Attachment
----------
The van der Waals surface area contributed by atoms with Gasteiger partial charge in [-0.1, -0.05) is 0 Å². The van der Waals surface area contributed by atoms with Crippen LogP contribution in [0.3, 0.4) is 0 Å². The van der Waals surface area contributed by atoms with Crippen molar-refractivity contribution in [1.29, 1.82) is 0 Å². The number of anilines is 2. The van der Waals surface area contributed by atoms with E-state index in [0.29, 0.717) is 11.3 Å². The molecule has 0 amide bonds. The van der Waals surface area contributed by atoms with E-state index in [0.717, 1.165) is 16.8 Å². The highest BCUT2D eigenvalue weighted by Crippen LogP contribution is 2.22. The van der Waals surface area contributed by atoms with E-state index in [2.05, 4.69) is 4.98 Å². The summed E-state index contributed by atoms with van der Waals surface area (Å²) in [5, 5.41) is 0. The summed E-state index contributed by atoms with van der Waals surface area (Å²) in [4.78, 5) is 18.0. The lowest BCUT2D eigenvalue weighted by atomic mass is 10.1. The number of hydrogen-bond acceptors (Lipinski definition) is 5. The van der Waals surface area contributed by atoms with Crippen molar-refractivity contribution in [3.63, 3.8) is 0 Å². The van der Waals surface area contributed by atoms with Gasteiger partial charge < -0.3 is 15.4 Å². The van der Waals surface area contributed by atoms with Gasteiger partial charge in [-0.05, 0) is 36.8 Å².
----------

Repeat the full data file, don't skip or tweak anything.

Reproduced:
The van der Waals surface area contributed by atoms with Gasteiger partial charge in [-0.1, -0.05) is 0 Å². The van der Waals surface area contributed by atoms with Crippen LogP contribution in [0.3, 0.4) is 0 Å². The van der Waals surface area contributed by atoms with Crippen molar-refractivity contribution in [1.29, 1.82) is 0 Å². The number of anilines is 2. The van der Waals surface area contributed by atoms with E-state index in [0.29, 0.717) is 11.3 Å². The molecule has 0 amide bonds. The van der Waals surface area contributed by atoms with E-state index in [0.717, 1.165) is 16.8 Å². The highest BCUT2D eigenvalue weighted by Crippen LogP contribution is 2.22. The van der Waals surface area contributed by atoms with E-state index in [2.05, 4.69) is 4.98 Å². The summed E-state index contributed by atoms with van der Waals surface area (Å²) in [5, 5.41) is 0. The summed E-state index contributed by atoms with van der Waals surface area (Å²) in [4.78, 5) is 18.0. The lowest BCUT2D eigenvalue weighted by atomic mass is 10.1. The number of hydrogen-bond acceptors (Lipinski definition) is 5. The van der Waals surface area contributed by atoms with Crippen molar-refractivity contribution in [3.63, 3.8) is 0 Å². The van der Waals surface area contributed by atoms with Gasteiger partial charge < -0.3 is 15.4 Å². The van der Waals surface area contributed by atoms with Gasteiger partial charge in [-0.05, 0) is 36.8 Å².